Barbera: a wine of excellence from Piedmont

An analysis about Barbera wine, its origins and its features

In this article, we, from Cantine Povero, would like to tell the story of one of the most famous and appreciated wines from Piedmont: the Barbera. We would like to describe the features and the peculiarities and deepen the way of production. We hope that after have read this article, you will appreciate more the features of the Barbera and we hope that you will appreciate the Barbera proposals available in our online shop.


Enjoy your reading!

Barbera wine

Barbera is an Italian black grape, especially popular in Piedmont and Lombardy, but it is also present in some regions of Central Italy.

After Sangiovese and Montepulciano is one of the most cultivated grape varieties in Italy. In Piedmont the most famous areas of production are Asti and Alba, where the Barbera is available with the following two denominations Barbera d’Asti DOCG and Barbera d’Alba DOC, also available in the superior versions. In Piedmont, we can also find the Barbera under the denominations: Barbera del Monferrato Superiore and Piemonte Barbera.

Short story of the Barbera wine

The first written documents about the Barbera grape dated back the end of XVIII century, but there are also more ancient documents, dated back the XV century, where it is described, a wine named grisa or grisola, that probably was the Barbera. Probably the Barbera came from Monferrato and it is known from the XIII century. There are also other theories saying that the Barbera came from Lombardy, in particular from the Oltrepò Pavese area. With the Italian immigration, the Barbera spread in different countries all over the world, for example California and Argentina.

The geographical areas for the Barbera production

The Barbera d’Asti is produced in the provinces of Asti and Alessandria. The wine is a full-bodied wine, with a good acidity and, in the aged versions, it has also a good structure and a great complexity. The color is a purple red and, according to the aging, it has also garnet shades. The flavor is floral and fruity. In the mouth is dry and harmonic. The Barbera d’Alba is produced in Cuneo province. These wines are more smooth and less austere compared to the Barbera d’Asti, but still with a good structure. The color is intense ruby red, at the nose there are fruity and spice notes. In the mouth is intense and full bodied. Read Also “Red Wines from Monferrato: Barbea, Dolcetto e Grignolino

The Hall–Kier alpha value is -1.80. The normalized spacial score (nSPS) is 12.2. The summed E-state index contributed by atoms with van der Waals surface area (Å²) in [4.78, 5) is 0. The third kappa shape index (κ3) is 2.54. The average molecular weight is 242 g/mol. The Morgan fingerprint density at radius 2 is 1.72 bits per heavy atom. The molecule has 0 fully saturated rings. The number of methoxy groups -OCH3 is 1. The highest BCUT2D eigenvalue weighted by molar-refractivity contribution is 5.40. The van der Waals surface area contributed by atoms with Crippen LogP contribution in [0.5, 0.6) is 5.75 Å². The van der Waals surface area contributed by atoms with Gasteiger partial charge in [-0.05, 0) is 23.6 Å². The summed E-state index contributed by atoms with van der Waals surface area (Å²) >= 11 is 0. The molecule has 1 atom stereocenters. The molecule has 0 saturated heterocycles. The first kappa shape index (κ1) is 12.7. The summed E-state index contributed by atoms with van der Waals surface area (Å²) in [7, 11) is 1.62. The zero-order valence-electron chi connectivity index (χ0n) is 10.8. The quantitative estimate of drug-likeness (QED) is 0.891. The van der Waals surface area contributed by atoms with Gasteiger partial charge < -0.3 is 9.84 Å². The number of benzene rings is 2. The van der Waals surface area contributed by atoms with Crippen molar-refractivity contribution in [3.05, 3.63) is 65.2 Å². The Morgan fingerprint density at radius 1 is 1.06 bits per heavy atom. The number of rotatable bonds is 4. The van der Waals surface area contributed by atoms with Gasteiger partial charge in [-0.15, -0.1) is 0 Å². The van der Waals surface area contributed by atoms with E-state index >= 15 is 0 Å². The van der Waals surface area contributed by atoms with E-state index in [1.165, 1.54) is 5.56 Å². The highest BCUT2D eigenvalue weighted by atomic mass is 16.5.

The features of Barbera wine

The wine, produced with Barbera grapes, is normally characterized by an intense ruby red, with shades that range from violet to garnet red, depending on the aging. The nose is characterized by intense little red and black fruit aromas, like cherry, blueberry, raspberry and blackberry. If the wine is aged in wood, it can also have toasted and spicy notes like vanilla. Especially in the last years, the wines produced from Barbera grapes, have a good alcohol content. The Barbera wine has normally a good acidity and non-aggressive tannins. Depending on the vinification process, it can have a good aging potential and a good structure.

The Barbera ways of production

The Barbera wine can be vinified in different ways, but normally the producers aim to reduce the acidity and the astringency, typical of this grape. The superior versions have a longer aging and they reach a higher alcohol degree. It is possible to have different versions:
  • still: fermentation in thermo controlled stainless steel tanks, malolactic fermentation, aging in stainless steel tanks for some months
  • still: fermentation in thermo controlled stainless steel tanks, malolactic fermentation, aging in wood (big oak barrels or barriques)
  • vivace: fermentation in thermo controlled stainless steel tanks, malolactic fermentation, refermentation in autoclave
About the aging in wood there are two different theories:
  • some producers prefer longer aging in big oak barrels
  • some producers prefer shorter aging in new barriques

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Differences between aging in wood and in stainless steel